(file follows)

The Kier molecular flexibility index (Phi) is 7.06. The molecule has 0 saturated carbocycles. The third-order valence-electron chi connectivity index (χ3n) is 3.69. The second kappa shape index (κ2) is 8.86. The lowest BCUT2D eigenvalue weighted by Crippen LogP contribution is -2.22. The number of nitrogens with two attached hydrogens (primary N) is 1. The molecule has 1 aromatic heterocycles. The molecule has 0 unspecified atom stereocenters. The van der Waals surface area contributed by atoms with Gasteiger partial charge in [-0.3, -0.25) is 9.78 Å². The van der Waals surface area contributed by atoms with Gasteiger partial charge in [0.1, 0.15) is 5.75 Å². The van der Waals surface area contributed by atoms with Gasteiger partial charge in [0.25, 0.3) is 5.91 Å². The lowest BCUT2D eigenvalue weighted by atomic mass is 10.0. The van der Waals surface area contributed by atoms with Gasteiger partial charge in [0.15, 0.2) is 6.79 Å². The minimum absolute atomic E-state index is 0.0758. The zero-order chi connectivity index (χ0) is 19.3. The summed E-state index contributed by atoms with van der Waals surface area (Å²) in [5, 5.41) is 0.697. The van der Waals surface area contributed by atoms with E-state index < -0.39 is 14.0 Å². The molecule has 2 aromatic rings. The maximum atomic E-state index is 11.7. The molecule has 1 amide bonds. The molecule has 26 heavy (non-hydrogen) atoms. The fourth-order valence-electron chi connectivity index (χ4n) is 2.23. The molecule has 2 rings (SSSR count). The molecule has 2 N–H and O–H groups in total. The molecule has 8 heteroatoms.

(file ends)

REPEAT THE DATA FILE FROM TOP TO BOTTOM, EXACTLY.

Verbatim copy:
The Kier molecular flexibility index (Phi) is 7.06. The molecule has 0 saturated carbocycles. The third-order valence-electron chi connectivity index (χ3n) is 3.69. The second kappa shape index (κ2) is 8.86. The lowest BCUT2D eigenvalue weighted by Crippen LogP contribution is -2.22. The number of nitrogens with two attached hydrogens (primary N) is 1. The molecule has 1 aromatic heterocycles. The molecule has 0 unspecified atom stereocenters. The van der Waals surface area contributed by atoms with Gasteiger partial charge in [-0.3, -0.25) is 9.78 Å². The van der Waals surface area contributed by atoms with Gasteiger partial charge in [0.1, 0.15) is 5.75 Å². The van der Waals surface area contributed by atoms with Gasteiger partial charge in [0.25, 0.3) is 5.91 Å². The lowest BCUT2D eigenvalue weighted by atomic mass is 10.0. The van der Waals surface area contributed by atoms with Gasteiger partial charge in [0.15, 0.2) is 6.79 Å². The minimum absolute atomic E-state index is 0.0758. The zero-order chi connectivity index (χ0) is 19.3. The summed E-state index contributed by atoms with van der Waals surface area (Å²) in [5, 5.41) is 0.697. The van der Waals surface area contributed by atoms with E-state index < -0.39 is 14.0 Å². The molecule has 2 aromatic rings. The maximum atomic E-state index is 11.7. The molecule has 1 amide bonds. The molecule has 26 heavy (non-hydrogen) atoms. The fourth-order valence-electron chi connectivity index (χ4n) is 2.23. The molecule has 2 rings (SSSR count). The molecule has 2 N–H and O–H groups in total. The molecule has 8 heteroatoms.